The speculations emanate mainly from Vice President Leni Robredo, who merely echoes lines from her political patrons in the Liberal Party who practically gave her the vice presidency on a silver platter. Nonetheless, and as pointed out in the previous essay under this column, Robredo is all empty rhetoric inasmuch as her accusations against Duterte indicate that she does not understand Martial Law, either during the time of President Ferdinand Marcos, or under the Constitution.
On September 21,President Ferdinand E. Marcos placed the Philippines under Martial Law. The declaration issued under Proclamation suspended the civil rights and imposed military authority in the country. Marcos defended the declaration stressing the need for extra powers to quell the rising wave of violence allegedly caused by communists.
The emergency rule was also intended to eradicate the roots of rebellion and promote a rapid trend for national development. The autocrat assured the country of the legality of Martial Law emphasizing the need for control over civil disobedience that displays lawlessness.
Marcos explained citing the provisions from the Philippine Constitution that Martial Law is a strategic approach to legally defend the Constitution and protect the welfare of the Filipino people from the dangerous threats posed by Muslim rebel groups and Christian vigilantes that places national security at risk during the time.
Marcos used several events to justify martial law. Marcos announced the emergency rule the day after the shooting incident. Marcos also declared insurgency in the south caused by the clash between Muslims and Christians, which Marcos considered as a threat to national security.
The Muslims were defending their ancestral land against the control of Christians who migrated in the area. The move was initially supported by most Filipinos and was viewed by some critics as a change that solved the massive corruption in the country.
Martial law ceased the clash between the executive and legislative branches of the government and a bureaucracy characterized by special interest.
Marcos started to implement reforms on social and political values that hindered effective modernization. To match the accomplishments of its Asian neighbors, Marcos imposed the need for self-sacrifice for the attainment of national welfare.
His reforms targeted his rivals within the elite depriving them of their power and patronage but did not affect their supporters US Library of Congress, Martial Law and the Aftermath. The army and the Philippine Constabulary seized weapons and disbanded private armies controlled by prominent politicians and other influential figures Proclamation and Martial Law.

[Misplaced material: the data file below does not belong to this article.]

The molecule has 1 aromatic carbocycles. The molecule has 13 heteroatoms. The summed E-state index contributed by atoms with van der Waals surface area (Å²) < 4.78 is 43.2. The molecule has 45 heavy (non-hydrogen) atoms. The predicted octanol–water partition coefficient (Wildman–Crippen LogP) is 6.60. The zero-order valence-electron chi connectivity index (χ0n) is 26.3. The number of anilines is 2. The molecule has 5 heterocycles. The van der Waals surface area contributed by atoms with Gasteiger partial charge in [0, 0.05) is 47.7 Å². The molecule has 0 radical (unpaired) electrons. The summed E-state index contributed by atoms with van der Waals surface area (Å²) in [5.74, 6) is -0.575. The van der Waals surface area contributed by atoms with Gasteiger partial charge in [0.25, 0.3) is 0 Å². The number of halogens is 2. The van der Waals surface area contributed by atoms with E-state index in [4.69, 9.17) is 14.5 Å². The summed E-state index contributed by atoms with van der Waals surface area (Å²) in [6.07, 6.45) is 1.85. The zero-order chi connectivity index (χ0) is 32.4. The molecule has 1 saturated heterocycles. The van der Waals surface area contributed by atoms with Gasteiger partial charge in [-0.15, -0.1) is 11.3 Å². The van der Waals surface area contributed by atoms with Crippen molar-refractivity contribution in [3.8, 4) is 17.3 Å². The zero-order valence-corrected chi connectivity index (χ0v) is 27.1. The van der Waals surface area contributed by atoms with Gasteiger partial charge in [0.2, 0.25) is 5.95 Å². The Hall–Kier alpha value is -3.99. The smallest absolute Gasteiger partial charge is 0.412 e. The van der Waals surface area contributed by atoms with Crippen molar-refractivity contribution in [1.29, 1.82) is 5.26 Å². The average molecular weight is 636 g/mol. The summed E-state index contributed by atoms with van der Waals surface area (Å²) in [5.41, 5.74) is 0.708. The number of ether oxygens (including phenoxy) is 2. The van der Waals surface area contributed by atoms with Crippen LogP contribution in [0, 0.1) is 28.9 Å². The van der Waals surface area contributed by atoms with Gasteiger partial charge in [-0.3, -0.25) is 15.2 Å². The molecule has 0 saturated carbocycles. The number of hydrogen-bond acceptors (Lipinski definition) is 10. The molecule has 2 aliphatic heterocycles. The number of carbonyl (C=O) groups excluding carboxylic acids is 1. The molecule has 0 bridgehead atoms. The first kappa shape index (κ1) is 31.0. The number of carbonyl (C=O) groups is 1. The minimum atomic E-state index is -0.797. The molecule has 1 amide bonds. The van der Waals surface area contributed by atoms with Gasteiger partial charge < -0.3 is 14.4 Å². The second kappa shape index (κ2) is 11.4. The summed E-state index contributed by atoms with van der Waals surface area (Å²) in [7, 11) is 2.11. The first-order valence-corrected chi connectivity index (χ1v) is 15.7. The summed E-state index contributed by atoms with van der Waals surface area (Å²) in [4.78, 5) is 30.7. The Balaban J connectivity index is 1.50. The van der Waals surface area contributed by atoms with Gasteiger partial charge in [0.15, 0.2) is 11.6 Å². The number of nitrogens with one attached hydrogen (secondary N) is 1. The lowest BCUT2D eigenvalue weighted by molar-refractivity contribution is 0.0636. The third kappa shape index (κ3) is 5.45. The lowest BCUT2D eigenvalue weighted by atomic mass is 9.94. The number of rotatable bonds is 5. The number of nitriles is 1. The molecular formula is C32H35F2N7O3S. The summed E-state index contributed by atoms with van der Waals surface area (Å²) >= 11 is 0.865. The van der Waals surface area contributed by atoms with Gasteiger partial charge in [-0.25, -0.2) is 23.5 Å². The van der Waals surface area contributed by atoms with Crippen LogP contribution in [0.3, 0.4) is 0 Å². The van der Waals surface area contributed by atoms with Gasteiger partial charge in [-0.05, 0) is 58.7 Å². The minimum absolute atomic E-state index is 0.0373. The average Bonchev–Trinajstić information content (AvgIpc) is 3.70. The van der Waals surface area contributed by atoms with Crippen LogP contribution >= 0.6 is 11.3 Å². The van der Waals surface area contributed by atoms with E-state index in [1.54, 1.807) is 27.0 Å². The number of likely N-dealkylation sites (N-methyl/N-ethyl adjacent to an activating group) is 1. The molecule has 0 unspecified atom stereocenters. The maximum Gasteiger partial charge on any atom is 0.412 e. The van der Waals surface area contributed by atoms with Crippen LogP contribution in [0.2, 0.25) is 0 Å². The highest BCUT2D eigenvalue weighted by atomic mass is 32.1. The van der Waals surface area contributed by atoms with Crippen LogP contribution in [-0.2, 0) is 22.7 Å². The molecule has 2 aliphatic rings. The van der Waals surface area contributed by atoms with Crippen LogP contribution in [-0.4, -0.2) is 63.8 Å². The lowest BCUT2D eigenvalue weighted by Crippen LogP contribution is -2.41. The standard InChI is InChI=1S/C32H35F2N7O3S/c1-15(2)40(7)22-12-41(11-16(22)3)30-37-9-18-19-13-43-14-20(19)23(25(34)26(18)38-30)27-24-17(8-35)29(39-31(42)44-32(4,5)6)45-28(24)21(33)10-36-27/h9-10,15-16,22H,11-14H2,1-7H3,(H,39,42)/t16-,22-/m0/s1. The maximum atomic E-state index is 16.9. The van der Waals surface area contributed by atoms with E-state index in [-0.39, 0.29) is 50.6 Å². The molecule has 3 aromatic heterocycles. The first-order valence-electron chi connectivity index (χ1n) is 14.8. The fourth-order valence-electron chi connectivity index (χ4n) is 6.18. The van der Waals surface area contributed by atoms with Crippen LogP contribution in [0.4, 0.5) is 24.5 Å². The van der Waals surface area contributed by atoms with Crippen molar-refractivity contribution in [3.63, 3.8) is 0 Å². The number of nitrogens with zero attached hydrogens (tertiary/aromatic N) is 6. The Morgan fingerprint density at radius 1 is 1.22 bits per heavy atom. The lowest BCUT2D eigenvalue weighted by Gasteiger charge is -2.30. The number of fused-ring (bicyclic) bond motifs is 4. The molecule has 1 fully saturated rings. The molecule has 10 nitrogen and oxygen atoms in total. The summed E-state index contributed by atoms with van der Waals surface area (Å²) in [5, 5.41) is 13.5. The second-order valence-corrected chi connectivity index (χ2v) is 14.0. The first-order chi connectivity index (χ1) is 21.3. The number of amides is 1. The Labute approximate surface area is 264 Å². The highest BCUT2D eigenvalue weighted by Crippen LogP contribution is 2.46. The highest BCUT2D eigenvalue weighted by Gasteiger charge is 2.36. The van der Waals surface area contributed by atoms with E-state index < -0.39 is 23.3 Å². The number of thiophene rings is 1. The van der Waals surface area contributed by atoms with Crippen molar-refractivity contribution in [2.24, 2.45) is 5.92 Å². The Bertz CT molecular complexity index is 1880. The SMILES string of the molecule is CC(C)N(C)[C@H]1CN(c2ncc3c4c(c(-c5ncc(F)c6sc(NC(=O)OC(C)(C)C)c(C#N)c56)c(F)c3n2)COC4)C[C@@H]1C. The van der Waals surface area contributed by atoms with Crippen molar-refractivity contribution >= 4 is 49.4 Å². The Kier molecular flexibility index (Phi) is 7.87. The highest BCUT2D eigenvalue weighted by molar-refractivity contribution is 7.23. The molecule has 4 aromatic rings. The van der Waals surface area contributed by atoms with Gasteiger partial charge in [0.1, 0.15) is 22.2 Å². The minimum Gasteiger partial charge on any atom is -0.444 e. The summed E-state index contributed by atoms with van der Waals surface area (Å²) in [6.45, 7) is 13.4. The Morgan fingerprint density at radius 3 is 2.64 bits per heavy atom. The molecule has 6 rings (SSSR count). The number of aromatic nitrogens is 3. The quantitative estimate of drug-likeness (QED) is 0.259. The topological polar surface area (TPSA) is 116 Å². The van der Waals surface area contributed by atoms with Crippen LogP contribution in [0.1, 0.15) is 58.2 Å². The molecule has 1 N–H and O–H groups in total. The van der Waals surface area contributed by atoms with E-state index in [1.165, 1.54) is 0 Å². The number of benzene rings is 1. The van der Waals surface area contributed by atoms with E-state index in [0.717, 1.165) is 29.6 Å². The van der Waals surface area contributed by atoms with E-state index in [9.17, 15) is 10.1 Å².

Marcos took control of the legislature and closed the Philippine Congress Proclamation and Martial Law. Numerous media outfits were either closed down or operated under tight control Proclamation and Martial Law.
More and more Filipinos took arms to dislodge the regime. Marcos, in both events, won the election; however, his extended term as President of the Republic of the Philippines elicited an extensive opposition against his regime. Social unrest reached its height after former Senator Benigno Aquino was murdered.In other words, Martial Law is the ultimate solution to curves growing problems in criminality.
For me, Martial Law wasn’t the best thing in the world that happened to the Philippines. Martial Law during the time of Marcos wasn’t declared to restore peace and order. . What really happened in Manila during the Marcos Martial Law? To read and watched, like this book’s Lualhati Bautista presenting the best examples of the circumstances at that time.
One, why did Marcos declare Martial Law at midnight of Sept. 21, , and two, if Martial Law were not declared, what would have happened to the country? Let’s rewind a bit, and follow the antecedents of the declaration of Martial Law. Nonetheless, and as pointed out in the previous essay under this column, Robredo is all empty rhetoric inasmuch as her accusations against Duterte indicate that she does not understand Martial Law, either during the time of President Ferdinand Marcos, or under the Constitution.
In Decades ’70, mababakas reader notes the actual story of repression and military violence on innocent civilians involved in the war, human rights violations, different face of poverty and exploitation of oppressed peoples, and unremitting resistance by the people during the dictatorship of martial law.
Proclamation of Martial Law: On September 21, , President Ferdinand E. Marcos placed the Philippines under Martial Law. The declaration issued under Proclamation suspended the writ of habeas corpus and imposed military authority in the country.